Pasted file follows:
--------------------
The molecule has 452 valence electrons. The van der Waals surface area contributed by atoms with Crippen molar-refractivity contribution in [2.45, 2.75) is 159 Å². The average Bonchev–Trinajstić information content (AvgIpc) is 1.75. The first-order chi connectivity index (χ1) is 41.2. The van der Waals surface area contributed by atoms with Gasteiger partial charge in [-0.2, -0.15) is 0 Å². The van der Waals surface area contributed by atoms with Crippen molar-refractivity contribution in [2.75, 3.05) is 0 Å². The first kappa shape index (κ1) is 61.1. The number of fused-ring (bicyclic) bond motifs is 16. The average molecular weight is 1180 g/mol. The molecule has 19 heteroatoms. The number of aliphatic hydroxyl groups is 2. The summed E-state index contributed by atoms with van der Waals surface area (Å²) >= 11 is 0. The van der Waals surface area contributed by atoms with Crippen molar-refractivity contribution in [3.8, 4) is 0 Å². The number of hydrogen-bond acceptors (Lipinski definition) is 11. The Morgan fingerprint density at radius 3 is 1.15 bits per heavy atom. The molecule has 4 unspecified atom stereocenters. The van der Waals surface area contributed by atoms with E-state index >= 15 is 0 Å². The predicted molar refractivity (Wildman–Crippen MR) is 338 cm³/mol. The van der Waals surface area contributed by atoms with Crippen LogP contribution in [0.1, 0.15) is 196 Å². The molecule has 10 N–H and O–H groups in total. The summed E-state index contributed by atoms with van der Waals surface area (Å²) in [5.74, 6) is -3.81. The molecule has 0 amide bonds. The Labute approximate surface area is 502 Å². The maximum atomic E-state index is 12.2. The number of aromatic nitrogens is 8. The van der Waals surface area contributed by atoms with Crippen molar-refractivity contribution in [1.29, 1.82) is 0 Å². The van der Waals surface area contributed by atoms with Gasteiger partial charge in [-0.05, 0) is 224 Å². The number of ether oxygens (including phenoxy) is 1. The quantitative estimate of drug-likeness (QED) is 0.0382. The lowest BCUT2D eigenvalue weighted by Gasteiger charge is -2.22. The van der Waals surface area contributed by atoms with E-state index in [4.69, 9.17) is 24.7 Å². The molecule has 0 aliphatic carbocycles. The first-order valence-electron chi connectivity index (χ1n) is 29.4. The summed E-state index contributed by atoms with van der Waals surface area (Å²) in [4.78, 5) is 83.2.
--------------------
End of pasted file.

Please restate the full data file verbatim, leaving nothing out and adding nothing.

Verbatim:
The molecule has 452 valence electrons. The van der Waals surface area contributed by atoms with Crippen molar-refractivity contribution in [2.45, 2.75) is 159 Å². The average Bonchev–Trinajstić information content (AvgIpc) is 1.75. The first-order chi connectivity index (χ1) is 41.2. The van der Waals surface area contributed by atoms with Gasteiger partial charge in [-0.2, -0.15) is 0 Å². The van der Waals surface area contributed by atoms with Crippen molar-refractivity contribution in [2.75, 3.05) is 0 Å². The first kappa shape index (κ1) is 61.1. The number of fused-ring (bicyclic) bond motifs is 16. The average molecular weight is 1180 g/mol. The molecule has 19 heteroatoms. The number of aliphatic hydroxyl groups is 2. The summed E-state index contributed by atoms with van der Waals surface area (Å²) >= 11 is 0. The van der Waals surface area contributed by atoms with Crippen molar-refractivity contribution in [3.8, 4) is 0 Å². The number of hydrogen-bond acceptors (Lipinski definition) is 11. The Morgan fingerprint density at radius 3 is 1.15 bits per heavy atom. The molecule has 4 unspecified atom stereocenters. The van der Waals surface area contributed by atoms with E-state index >= 15 is 0 Å². The predicted molar refractivity (Wildman–Crippen MR) is 338 cm³/mol. The van der Waals surface area contributed by atoms with Crippen LogP contribution in [0.1, 0.15) is 196 Å². The molecule has 10 N–H and O–H groups in total. The summed E-state index contributed by atoms with van der Waals surface area (Å²) in [5.74, 6) is -3.81. The molecule has 0 amide bonds. The Labute approximate surface area is 502 Å². The maximum atomic E-state index is 12.2. The number of aromatic nitrogens is 8. The van der Waals surface area contributed by atoms with Crippen molar-refractivity contribution in [1.29, 1.82) is 0 Å². The van der Waals surface area contributed by atoms with Gasteiger partial charge in [-0.05, 0) is 224 Å². The number of ether oxygens (including phenoxy) is 1. The quantitative estimate of drug-likeness (QED) is 0.0382. The lowest BCUT2D eigenvalue weighted by Gasteiger charge is -2.22. The van der Waals surface area contributed by atoms with E-state index in [4.69, 9.17) is 24.7 Å². The molecule has 0 aliphatic carbocycles. The first-order valence-electron chi connectivity index (χ1n) is 29.4. The summed E-state index contributed by atoms with van der Waals surface area (Å²) in [4.78, 5) is 83.2.